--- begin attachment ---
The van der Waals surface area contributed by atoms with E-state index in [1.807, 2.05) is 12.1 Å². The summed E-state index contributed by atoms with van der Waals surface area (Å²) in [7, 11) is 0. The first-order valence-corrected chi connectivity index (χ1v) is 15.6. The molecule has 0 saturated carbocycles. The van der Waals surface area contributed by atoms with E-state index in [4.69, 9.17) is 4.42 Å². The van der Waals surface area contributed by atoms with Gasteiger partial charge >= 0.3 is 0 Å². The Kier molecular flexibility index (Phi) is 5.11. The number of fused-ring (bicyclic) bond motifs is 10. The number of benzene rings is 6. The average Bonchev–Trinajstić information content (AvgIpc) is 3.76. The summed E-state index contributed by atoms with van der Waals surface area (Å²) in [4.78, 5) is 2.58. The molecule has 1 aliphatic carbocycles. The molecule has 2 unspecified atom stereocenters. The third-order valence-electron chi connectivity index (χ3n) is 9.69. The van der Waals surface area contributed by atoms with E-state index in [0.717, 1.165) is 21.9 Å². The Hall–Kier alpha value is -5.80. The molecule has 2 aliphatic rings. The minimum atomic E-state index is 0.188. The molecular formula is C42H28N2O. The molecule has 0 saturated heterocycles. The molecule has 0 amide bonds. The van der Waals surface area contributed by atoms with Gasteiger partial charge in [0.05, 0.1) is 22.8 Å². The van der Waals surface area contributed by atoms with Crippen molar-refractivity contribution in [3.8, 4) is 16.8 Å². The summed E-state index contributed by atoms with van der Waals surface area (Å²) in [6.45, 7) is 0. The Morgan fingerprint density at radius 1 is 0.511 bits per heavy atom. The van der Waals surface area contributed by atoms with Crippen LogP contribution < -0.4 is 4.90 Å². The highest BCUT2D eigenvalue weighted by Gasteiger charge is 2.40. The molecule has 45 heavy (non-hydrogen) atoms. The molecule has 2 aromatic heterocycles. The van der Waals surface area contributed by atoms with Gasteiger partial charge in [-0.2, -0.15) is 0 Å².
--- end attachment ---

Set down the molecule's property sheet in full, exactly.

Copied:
The van der Waals surface area contributed by atoms with E-state index in [1.807, 2.05) is 12.1 Å². The summed E-state index contributed by atoms with van der Waals surface area (Å²) in [7, 11) is 0. The first-order valence-corrected chi connectivity index (χ1v) is 15.6. The molecule has 0 saturated carbocycles. The van der Waals surface area contributed by atoms with E-state index in [4.69, 9.17) is 4.42 Å². The van der Waals surface area contributed by atoms with Gasteiger partial charge >= 0.3 is 0 Å². The Kier molecular flexibility index (Phi) is 5.11. The number of fused-ring (bicyclic) bond motifs is 10. The number of benzene rings is 6. The average Bonchev–Trinajstić information content (AvgIpc) is 3.76. The summed E-state index contributed by atoms with van der Waals surface area (Å²) in [4.78, 5) is 2.58. The molecule has 1 aliphatic carbocycles. The molecule has 2 unspecified atom stereocenters. The third-order valence-electron chi connectivity index (χ3n) is 9.69. The van der Waals surface area contributed by atoms with E-state index in [0.717, 1.165) is 21.9 Å². The Hall–Kier alpha value is -5.80. The molecule has 2 aliphatic rings. The minimum atomic E-state index is 0.188. The molecular formula is C42H28N2O. The molecule has 0 saturated heterocycles. The molecule has 0 amide bonds. The van der Waals surface area contributed by atoms with Gasteiger partial charge in [0.05, 0.1) is 22.8 Å². The van der Waals surface area contributed by atoms with Crippen molar-refractivity contribution in [3.8, 4) is 16.8 Å². The summed E-state index contributed by atoms with van der Waals surface area (Å²) in [6.45, 7) is 0. The Morgan fingerprint density at radius 1 is 0.511 bits per heavy atom. The van der Waals surface area contributed by atoms with Crippen LogP contribution < -0.4 is 4.90 Å². The highest BCUT2D eigenvalue weighted by Gasteiger charge is 2.40. The molecule has 45 heavy (non-hydrogen) atoms. The molecule has 2 aromatic heterocycles. The van der Waals surface area contributed by atoms with Gasteiger partial charge in [-0.2, -0.15) is 0 Å².